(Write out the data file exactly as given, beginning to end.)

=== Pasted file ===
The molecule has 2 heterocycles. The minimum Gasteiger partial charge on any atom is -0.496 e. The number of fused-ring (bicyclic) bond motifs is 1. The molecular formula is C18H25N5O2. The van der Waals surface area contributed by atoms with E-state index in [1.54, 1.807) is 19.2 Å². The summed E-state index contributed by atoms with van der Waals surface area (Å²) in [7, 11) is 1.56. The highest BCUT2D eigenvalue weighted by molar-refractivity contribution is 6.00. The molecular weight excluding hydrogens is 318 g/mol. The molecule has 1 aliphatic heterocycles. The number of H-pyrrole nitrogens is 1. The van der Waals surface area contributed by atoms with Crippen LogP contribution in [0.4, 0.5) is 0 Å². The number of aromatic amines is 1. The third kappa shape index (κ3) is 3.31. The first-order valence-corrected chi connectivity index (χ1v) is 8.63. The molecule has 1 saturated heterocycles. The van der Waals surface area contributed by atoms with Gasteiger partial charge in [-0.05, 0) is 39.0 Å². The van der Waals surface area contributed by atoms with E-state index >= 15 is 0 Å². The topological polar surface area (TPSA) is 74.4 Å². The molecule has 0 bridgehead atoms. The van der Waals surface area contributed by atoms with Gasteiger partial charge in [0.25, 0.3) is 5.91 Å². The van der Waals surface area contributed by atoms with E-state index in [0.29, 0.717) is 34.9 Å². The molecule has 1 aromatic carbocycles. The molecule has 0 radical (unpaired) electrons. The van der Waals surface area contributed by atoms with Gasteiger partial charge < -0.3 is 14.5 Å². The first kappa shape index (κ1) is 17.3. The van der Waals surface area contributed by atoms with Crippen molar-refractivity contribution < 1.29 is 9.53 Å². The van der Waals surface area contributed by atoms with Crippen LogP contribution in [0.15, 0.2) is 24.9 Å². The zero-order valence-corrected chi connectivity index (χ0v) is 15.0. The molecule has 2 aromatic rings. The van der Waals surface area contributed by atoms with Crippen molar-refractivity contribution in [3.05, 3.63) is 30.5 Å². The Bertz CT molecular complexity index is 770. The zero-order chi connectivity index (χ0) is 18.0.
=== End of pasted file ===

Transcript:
The molecule has 2 heterocycles. The minimum Gasteiger partial charge on any atom is -0.496 e. The number of fused-ring (bicyclic) bond motifs is 1. The molecular formula is C18H25N5O2. The van der Waals surface area contributed by atoms with E-state index in [1.54, 1.807) is 19.2 Å². The summed E-state index contributed by atoms with van der Waals surface area (Å²) in [7, 11) is 1.56. The highest BCUT2D eigenvalue weighted by molar-refractivity contribution is 6.00. The molecular weight excluding hydrogens is 318 g/mol. The molecule has 1 aliphatic heterocycles. The number of H-pyrrole nitrogens is 1. The van der Waals surface area contributed by atoms with Crippen LogP contribution in [0.4, 0.5) is 0 Å². The number of aromatic amines is 1. The third kappa shape index (κ3) is 3.31. The first-order valence-corrected chi connectivity index (χ1v) is 8.63. The molecule has 1 saturated heterocycles. The van der Waals surface area contributed by atoms with Gasteiger partial charge in [-0.05, 0) is 39.0 Å². The van der Waals surface area contributed by atoms with E-state index >= 15 is 0 Å². The topological polar surface area (TPSA) is 74.4 Å². The molecule has 0 bridgehead atoms. The van der Waals surface area contributed by atoms with Gasteiger partial charge in [0.25, 0.3) is 5.91 Å². The van der Waals surface area contributed by atoms with E-state index in [0.29, 0.717) is 34.9 Å². The molecule has 1 aromatic carbocycles. The molecule has 0 radical (unpaired) electrons. The van der Waals surface area contributed by atoms with Gasteiger partial charge < -0.3 is 14.5 Å². The first kappa shape index (κ1) is 17.3. The van der Waals surface area contributed by atoms with Crippen molar-refractivity contribution < 1.29 is 9.53 Å². The van der Waals surface area contributed by atoms with Crippen LogP contribution in [0.15, 0.2) is 24.9 Å². The zero-order valence-corrected chi connectivity index (χ0v) is 15.0. The molecule has 2 aromatic rings. The van der Waals surface area contributed by atoms with Crippen molar-refractivity contribution in [3.05, 3.63) is 30.5 Å². The Bertz CT molecular complexity index is 770. The zero-order chi connectivity index (χ0) is 18.0.